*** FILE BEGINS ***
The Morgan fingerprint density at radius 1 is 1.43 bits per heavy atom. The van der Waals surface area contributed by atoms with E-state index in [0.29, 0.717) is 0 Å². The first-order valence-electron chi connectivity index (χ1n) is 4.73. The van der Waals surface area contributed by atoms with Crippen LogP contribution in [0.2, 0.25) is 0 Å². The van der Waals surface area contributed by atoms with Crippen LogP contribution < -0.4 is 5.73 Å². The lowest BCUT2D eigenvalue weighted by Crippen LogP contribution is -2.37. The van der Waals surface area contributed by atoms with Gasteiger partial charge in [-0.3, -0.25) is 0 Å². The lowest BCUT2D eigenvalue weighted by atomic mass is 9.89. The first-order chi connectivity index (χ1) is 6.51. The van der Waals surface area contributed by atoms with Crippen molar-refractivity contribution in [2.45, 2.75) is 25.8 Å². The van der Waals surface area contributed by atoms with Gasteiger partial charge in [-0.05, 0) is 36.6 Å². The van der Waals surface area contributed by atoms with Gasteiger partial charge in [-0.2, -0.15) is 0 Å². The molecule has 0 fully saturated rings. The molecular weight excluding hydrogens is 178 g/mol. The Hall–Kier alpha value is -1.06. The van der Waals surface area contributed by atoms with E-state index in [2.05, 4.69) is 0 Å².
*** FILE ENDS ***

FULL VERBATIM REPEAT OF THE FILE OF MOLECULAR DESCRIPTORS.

The Morgan fingerprint density at radius 1 is 1.43 bits per heavy atom. The van der Waals surface area contributed by atoms with E-state index in [0.29, 0.717) is 0 Å². The first-order valence-electron chi connectivity index (χ1n) is 4.73. The van der Waals surface area contributed by atoms with Crippen LogP contribution in [0.2, 0.25) is 0 Å². The van der Waals surface area contributed by atoms with Crippen LogP contribution < -0.4 is 5.73 Å². The lowest BCUT2D eigenvalue weighted by Crippen LogP contribution is -2.37. The van der Waals surface area contributed by atoms with Gasteiger partial charge in [-0.3, -0.25) is 0 Å². The lowest BCUT2D eigenvalue weighted by atomic mass is 9.89. The first-order chi connectivity index (χ1) is 6.51. The van der Waals surface area contributed by atoms with Crippen molar-refractivity contribution in [2.45, 2.75) is 25.8 Å². The van der Waals surface area contributed by atoms with Gasteiger partial charge in [-0.05, 0) is 36.6 Å². The van der Waals surface area contributed by atoms with Gasteiger partial charge in [-0.2, -0.15) is 0 Å². The molecule has 0 fully saturated rings. The molecular weight excluding hydrogens is 178 g/mol. The Hall–Kier alpha value is -1.06. The van der Waals surface area contributed by atoms with E-state index in [2.05, 4.69) is 0 Å².